Displacement As Function Of Time and Periodic Function

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Let the initial position of a particle be x0 and position at time t be x. Then its displacement relative to x0 is x – x0 and it depends in some manner on time t. We say that displacement varies with time or is a function of time t.

 We denote the function by ft. Thus x – x0 = ft ,

Here the expression for function depends upon type of motion. If the motion is with uniform velocity we have x – x 0 = Vt linear function Here we say that displacement x – x0 is proportional to t. Position x = x0 + Vt is said to be a linear function of t as power oft is 1. The graph of xt is a straight line. 

If the motion is along the x-axis with uniform acceleration, the displacement is given by x – x0 = ut + ½ 2  at 2. 

Here we have quadratic function oft as the highest power of is 2. The graph of xt is a parabola. If acceleration is not uniform we have an infinite number of ways in which acceleration can change. Of these, one special case is very important-arising from a periodic function of time.

Derivation of Displacement as a Function of Time

In order to understand displacement as a function of time, we will have to derive an expression for displacement also known as the Second equation of motion.

 Let us assume a body traveling with  an initial velocity of v1 at time t1, and is subjected to some constant accelerations thus making its final velocity of v2 at time t2

Keeping these things in assumption let’s derive the following.

We know that average velocity is equal to total displacement covered in a given time interval. Thus using this we can say that

V average = Total displacement / Total time  

Displacement = V average Δt

Where Δt  is the change in time and is equal to t2-t1

Since acceleration is constant thus average velocity is mean of initial and final velocity

Therefore ,displacement  = (V1+ V2/2) Δt , where V1 and V2 are initial and final velocity 

Now, since acceleration is constant, final velocity

 V2 = V1 +at 

d = ((V1+V1 + aΔt) /2 ) Δt

 Now we can if we rewrite the above as,

d = (2V1+ aΔt) Δt /2

The above expression is second equation of motion and is one of the most fundamental expressions in kinematics and is finally reduced to 

d= V1 t+½ at2

Where V1 is the initial velocity and t is the change in time, all the quantities in this derivation like Velocity, displacement and acceleration are vector quantities. 

Thus, the above expression clearly proves that displacement depends upon the time .

Example of an Oscillating Pendulum

[Image to be added Soon]

When Bob reaches the highest point, the potential energy is maximum and the kinetic energy is minimum as the velocity is equal to zero but the total energy is conserved throughout the motion and only transformation from kinetic energy to potential energy or vice versa will take place.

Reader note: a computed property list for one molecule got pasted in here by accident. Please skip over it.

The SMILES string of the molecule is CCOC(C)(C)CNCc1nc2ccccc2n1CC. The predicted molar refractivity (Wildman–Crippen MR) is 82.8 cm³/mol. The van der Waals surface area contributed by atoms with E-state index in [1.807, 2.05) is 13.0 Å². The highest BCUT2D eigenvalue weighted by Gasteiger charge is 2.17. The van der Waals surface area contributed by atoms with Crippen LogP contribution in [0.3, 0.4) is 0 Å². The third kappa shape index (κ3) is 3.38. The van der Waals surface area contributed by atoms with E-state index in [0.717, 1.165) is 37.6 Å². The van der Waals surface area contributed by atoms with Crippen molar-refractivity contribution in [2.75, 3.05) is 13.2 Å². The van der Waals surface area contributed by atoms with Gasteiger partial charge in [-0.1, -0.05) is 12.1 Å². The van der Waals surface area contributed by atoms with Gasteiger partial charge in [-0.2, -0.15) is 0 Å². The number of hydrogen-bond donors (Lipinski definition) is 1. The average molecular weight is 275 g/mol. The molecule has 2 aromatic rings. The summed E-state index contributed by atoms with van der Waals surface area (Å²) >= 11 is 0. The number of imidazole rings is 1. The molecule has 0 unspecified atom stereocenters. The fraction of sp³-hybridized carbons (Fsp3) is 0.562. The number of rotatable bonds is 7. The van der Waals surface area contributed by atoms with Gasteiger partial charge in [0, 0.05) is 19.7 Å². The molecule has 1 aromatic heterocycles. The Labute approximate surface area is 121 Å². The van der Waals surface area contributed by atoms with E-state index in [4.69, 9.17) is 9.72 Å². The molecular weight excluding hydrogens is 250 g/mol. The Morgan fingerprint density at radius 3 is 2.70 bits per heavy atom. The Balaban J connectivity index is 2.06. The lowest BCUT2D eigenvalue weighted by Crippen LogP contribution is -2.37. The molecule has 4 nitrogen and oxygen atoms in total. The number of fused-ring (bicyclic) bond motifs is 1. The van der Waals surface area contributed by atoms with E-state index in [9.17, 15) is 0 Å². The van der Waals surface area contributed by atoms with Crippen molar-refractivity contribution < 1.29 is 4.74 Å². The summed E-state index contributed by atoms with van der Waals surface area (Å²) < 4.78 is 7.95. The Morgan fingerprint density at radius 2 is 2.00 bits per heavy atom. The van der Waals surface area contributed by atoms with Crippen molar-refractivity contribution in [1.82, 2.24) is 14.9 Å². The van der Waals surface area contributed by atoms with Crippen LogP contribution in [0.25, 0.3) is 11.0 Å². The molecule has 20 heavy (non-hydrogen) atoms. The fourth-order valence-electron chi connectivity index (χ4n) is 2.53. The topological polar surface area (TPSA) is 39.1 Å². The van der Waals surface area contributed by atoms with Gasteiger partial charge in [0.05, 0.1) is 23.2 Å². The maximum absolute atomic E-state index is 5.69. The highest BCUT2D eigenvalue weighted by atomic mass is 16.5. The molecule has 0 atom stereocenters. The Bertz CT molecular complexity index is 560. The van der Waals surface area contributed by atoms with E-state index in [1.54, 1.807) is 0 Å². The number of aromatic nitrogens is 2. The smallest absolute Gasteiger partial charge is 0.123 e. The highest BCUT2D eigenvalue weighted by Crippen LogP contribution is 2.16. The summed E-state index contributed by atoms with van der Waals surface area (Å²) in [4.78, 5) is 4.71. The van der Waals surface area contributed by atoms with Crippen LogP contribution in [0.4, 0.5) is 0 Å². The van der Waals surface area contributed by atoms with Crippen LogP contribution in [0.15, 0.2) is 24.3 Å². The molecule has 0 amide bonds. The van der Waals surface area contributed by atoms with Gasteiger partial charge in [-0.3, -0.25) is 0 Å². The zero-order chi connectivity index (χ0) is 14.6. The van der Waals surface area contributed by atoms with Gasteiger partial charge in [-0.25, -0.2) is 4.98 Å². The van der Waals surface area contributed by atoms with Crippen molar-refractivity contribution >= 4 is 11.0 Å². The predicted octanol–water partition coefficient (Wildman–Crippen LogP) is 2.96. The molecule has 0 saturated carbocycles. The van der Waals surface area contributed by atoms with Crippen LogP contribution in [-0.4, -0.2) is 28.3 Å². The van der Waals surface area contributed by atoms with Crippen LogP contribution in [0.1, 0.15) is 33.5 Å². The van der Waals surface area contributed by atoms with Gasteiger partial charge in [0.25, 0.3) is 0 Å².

Thus we can easily deduce that the velocity is equal to zero, by looking at the slope of the displacement-time graph at specific times.

The Slope of the graph at A is positive stating that the velocity of the body is also positive, or in the forward, direction while Slope at B is equal to zero meaning that the velocity of the body is zero, while acceleration is still there that later imparts velocity in reverse direction.Thus slope at C is negative in the graph means that the velocity of the body is also negative, or in the reverse direction.

If we draw a displacement-time graph of this oscillating pendulum we will get something like this as shown below in the figure. Here the magnitude of velocity is always positive, it is the direction that decides if the velocity is positive or negative.

[Image to be added Soon]

The displacement of the bob of the pendulum is periodic in nature as it repeats itself after a certain amount of time. Also the displacement at any given time in the future can be predicted with the help of graph since we know the time and the time period of the pendulum. 

Thus we can say that displacement of the oscillating pendulum bob is a function of time.

FAQ (Frequently Asked Questions)

Q1. What is the Significance of Slope of the Displacement-Time Graph?

Ans: Slope of the displacement time graph is related to its velocity. By finding the slope at any point of the graph we will get the velocity of the object at that point on the graph,and we can all predict the nature of acceleration by finding the velocity at different points on the graph.

Q2. Why is the Displacement Time Graph of the Oscillating Pendulum Repetitive in Nature?

Ans: If we draw a displacement-time graph of this oscillating pendulum we will get that the magnitude of velocity is always positive. It is the direction that decides if the velocity is positive or negative and also motion is periodic in nature that repeats itself at every fixed interval of time (time period). Also when Bob reaches the highest point, the potential energy is maximum and the kinetic energy is minimum as the velocity is equal to zero, but the total energy is conserved throughout the motion and only transformation from kinetic energy to potential energy or vice versa is taking place ,Thus, this transformation is periodic in nature and that is why graph repeats itself similar to the motion of pendulum.

Q3. What is the Relation for Displacement as a Function of Time?

Ans: Second equation of motion and is one of the most fundamental expressions in kinematics and is finally reduced to 

d= V1 t+½ at2

Where V1 is the initial velocity, and t is the change in time. All the quantities in this derivation like Velocity, displacement and acceleration are vector quantities. Thus, the above expression clearly proves that displacement depends upon the time.